In a much welcomed opinion, the United States Court of Appeals for the Eleventh Circuit, which hears all federal criminal appeals from Georgia, Alabama and Florida, reversed an individual’s conviction last week due to the failure of the indictment to allege all the essential elements of the offense. The case at issue involved alleged violations of the federal statute that prohibits the “structuring” of financial transactions to evade currency reporting requirements. To me, however, the more interesting and significant part of the opinion involved the manner in which the court applied long standing (but often neglected) Fifth Amendment case law.
As federal criminal lawyers know, in federal court, an indictment must contain an allegation on all the elements of the offense. This same rule does not apply in state court because the Indictment Clause is one of the few provisions within the Bill of Rights that has not been incorporated into the Fourteenth Amendment. The “all elements” requirement emanates from the Indictment and Double Jeopardy Clauses of the Fifth Amendment, as well as the Notice Clause of the Sixth Amendment. With respect to the Indictment Clause, courts have recognized that the “all elements” requirement ensures that the members of the grand jury that returned the indictment found probable cause on each of the elements of the crime. Federal criminal lawyers and the individuals they represent have no right to be present inside the federal grand jury session considering an indictment, and under current law, federal prosecutors are not even required to present exculpatory evidence to the grand jury or provide the grand jury with legal instructions. For this and other reasons, the “all elements” requirement and the right to a grand jury indictment is one of the few rights that citizens possess in connection with the federal grand jury process.
As part of the Bill of Rights, the Indictment Clause of the Fifth Amendment was ratified in 1791. And for nearly 200 years, courts seemed to adhere to the “all elements” test. For example, in 1962 in Russell v. United States, the Supreme Court recognized that an indictment must “fully, directly, and expressly, without any uncertainty or ambiguity,” set forth all the elements of the offense. This unequivocal requirement was maintained and applied by courts for sometime thereafter. In relatively recent years, however, some courts have tended to ignore this requirement.
For example, according to the United States Attorney’s Manual and Circuit case law, an indictment is sufficient as long as the allegations within the indictment “warrant an inference” that a particular element has been alleged. This “rule” appears to have initially crept into the case law in this Circuit in 1975 but it has never been adopted by the Supreme Court.
Many years ago, we argued that the “warrants an inference” standard is inconsistent with the well-established rule recognized above by the Supreme Court in 1962 and before. We made this argument because, to us, it defies logic to say that an indictment that merely “warrants an inference” that an element has been alleged somehow “fully, directly and expressly, without any uncertainty or ambiguity” alleges all elements of the crime.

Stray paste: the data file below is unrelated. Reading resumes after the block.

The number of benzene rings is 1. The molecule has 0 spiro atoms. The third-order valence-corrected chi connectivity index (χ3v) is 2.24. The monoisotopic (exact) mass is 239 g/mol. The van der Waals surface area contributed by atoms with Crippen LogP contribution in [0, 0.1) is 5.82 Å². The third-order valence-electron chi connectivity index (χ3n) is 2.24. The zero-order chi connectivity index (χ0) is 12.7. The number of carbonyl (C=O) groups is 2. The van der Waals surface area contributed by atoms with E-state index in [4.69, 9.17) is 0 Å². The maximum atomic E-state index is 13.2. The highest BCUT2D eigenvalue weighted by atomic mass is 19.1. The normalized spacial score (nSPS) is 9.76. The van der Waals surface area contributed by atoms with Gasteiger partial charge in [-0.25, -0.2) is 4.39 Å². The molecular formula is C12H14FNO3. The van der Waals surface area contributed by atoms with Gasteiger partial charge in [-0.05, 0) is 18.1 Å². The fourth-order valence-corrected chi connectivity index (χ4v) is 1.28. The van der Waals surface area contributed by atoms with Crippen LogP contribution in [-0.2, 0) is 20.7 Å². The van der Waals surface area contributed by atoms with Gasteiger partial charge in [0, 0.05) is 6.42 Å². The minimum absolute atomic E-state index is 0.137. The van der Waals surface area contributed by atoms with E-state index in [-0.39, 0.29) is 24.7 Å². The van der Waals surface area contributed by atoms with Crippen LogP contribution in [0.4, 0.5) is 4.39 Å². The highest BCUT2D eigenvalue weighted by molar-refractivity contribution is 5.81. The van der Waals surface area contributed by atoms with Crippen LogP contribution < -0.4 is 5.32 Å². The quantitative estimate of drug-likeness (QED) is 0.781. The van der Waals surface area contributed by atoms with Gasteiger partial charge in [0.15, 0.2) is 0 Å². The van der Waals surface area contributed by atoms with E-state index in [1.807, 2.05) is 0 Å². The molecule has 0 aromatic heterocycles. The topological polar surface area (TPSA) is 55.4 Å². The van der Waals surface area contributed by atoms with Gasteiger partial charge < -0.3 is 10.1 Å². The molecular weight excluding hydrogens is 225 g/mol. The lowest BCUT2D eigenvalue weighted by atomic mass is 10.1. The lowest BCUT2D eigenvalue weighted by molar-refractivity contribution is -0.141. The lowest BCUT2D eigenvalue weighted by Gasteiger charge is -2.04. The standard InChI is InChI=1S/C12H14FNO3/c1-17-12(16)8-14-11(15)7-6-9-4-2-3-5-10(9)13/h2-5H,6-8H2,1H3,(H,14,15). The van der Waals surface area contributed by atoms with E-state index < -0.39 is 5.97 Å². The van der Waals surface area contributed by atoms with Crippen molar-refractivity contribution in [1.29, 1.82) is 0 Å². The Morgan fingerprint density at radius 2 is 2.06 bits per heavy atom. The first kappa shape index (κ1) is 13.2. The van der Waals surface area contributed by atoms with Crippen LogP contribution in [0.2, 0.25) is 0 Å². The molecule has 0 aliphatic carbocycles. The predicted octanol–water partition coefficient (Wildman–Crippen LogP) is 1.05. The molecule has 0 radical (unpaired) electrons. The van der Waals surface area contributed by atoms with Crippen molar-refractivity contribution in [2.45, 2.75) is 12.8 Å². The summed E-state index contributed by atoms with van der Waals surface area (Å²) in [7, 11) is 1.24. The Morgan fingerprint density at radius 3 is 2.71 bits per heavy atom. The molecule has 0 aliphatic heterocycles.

In the case decided last week, there were several aspects of the opinion that I found particularly interesting. First, early on, the Court pointed out that the lawyers in the case did not raise a challenge to the sufficiency of the indictment until after a guilty verdict was returned. Although the court recognized that an indictment is judged by a different standard when it is challenged for the first time on appeal, the court examined the indictment at issue and ultimately concluded that it was so defective that it failed to charge a crime, by any reasonable construction. Thus, I was naturally pleased by the manner in which the court struck down the indictment and adhered to the case law interpreting the Indictment Clause, even though the indictment at issue was not challenged before trial.
In addition to the result, I was also especially encouraged to see the court cite the Supreme Court’s decision in Russell in partial reliance on its ultimate conclusion. Again, as noted above, Russell recognized that in order to pass muster under the Indictment Clause of the Fifth Amendment, an indictment must allege all the elements of the offense, fully, directly, and expressly, without any uncertainty or ambiguity. Interestingly, however, in addition to citing Russell, in its decision last week, the court also cited United States v. Gray. Up above, I mentioned that the “warrants an inference” standard appears to have crept into the case law in this Circuit in 1975. And since then, this standard has been perpetuated itself like a bad virus in a number of cases, including Gray. For instance, in Gray, the Eleventh Circuit concluded that the indictment at issue was not defective because although it did not “expressly” allege an essential element of the offense, taken together, the indictment’s allegations were constitutionally sufficient nonetheless.
As noted above, in our view it is logically impossible to reconcile the standard set forth by the Supreme Court in Russell with the warrants an inference standard applied in Gray and other Circuit cases. Although last week’s decision did not address the inconsistencies between these two standards head on, I was encouraged to see the court cite Russell, and recognize that a defective indictment cannot be rewritten or corrected by a court, even when the defects in the indictment are raised for the first time on appeal. I am hoping that future Circuit cases kill the “warrants an inference” standard altogether and return Circuit law to the test set forth by the Supreme Court in Russell.
Those of you who are interested in reading the full opinion from last week can find it here.